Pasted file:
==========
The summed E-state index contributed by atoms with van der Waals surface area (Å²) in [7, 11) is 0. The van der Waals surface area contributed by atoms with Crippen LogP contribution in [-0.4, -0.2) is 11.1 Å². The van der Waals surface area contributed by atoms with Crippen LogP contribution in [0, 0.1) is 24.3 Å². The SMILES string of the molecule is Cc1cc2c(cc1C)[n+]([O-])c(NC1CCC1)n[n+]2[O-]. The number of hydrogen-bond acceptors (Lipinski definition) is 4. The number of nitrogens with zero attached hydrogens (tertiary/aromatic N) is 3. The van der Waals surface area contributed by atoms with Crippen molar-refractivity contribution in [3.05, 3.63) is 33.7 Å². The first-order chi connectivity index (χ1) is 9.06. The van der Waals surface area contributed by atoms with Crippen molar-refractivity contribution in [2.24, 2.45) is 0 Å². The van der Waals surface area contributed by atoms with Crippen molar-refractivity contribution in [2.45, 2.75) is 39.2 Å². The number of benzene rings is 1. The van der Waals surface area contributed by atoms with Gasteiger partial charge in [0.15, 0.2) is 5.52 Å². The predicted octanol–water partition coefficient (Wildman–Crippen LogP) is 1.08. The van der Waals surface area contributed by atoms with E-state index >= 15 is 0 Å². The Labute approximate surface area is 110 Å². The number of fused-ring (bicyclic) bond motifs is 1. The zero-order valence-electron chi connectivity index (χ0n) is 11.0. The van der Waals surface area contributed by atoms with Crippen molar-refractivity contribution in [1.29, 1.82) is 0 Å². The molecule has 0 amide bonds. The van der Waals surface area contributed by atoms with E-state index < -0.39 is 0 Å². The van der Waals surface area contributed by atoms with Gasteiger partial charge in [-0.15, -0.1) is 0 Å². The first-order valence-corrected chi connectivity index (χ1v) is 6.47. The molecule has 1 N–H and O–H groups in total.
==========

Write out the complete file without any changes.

The summed E-state index contributed by atoms with van der Waals surface area (Å²) in [7, 11) is 0. The van der Waals surface area contributed by atoms with Crippen LogP contribution in [-0.4, -0.2) is 11.1 Å². The van der Waals surface area contributed by atoms with Crippen LogP contribution in [0, 0.1) is 24.3 Å². The SMILES string of the molecule is Cc1cc2c(cc1C)[n+]([O-])c(NC1CCC1)n[n+]2[O-]. The number of hydrogen-bond acceptors (Lipinski definition) is 4. The number of nitrogens with zero attached hydrogens (tertiary/aromatic N) is 3. The van der Waals surface area contributed by atoms with Crippen molar-refractivity contribution in [3.05, 3.63) is 33.7 Å². The first-order chi connectivity index (χ1) is 9.06. The van der Waals surface area contributed by atoms with Crippen molar-refractivity contribution in [2.24, 2.45) is 0 Å². The van der Waals surface area contributed by atoms with Crippen molar-refractivity contribution in [2.45, 2.75) is 39.2 Å². The number of benzene rings is 1. The van der Waals surface area contributed by atoms with Gasteiger partial charge in [0.15, 0.2) is 5.52 Å². The predicted octanol–water partition coefficient (Wildman–Crippen LogP) is 1.08. The van der Waals surface area contributed by atoms with E-state index >= 15 is 0 Å². The Labute approximate surface area is 110 Å². The number of fused-ring (bicyclic) bond motifs is 1. The zero-order valence-electron chi connectivity index (χ0n) is 11.0. The van der Waals surface area contributed by atoms with Crippen molar-refractivity contribution in [1.29, 1.82) is 0 Å². The molecule has 0 amide bonds. The van der Waals surface area contributed by atoms with E-state index < -0.39 is 0 Å². The van der Waals surface area contributed by atoms with Gasteiger partial charge in [-0.15, -0.1) is 0 Å². The first-order valence-corrected chi connectivity index (χ1v) is 6.47. The molecule has 1 N–H and O–H groups in total.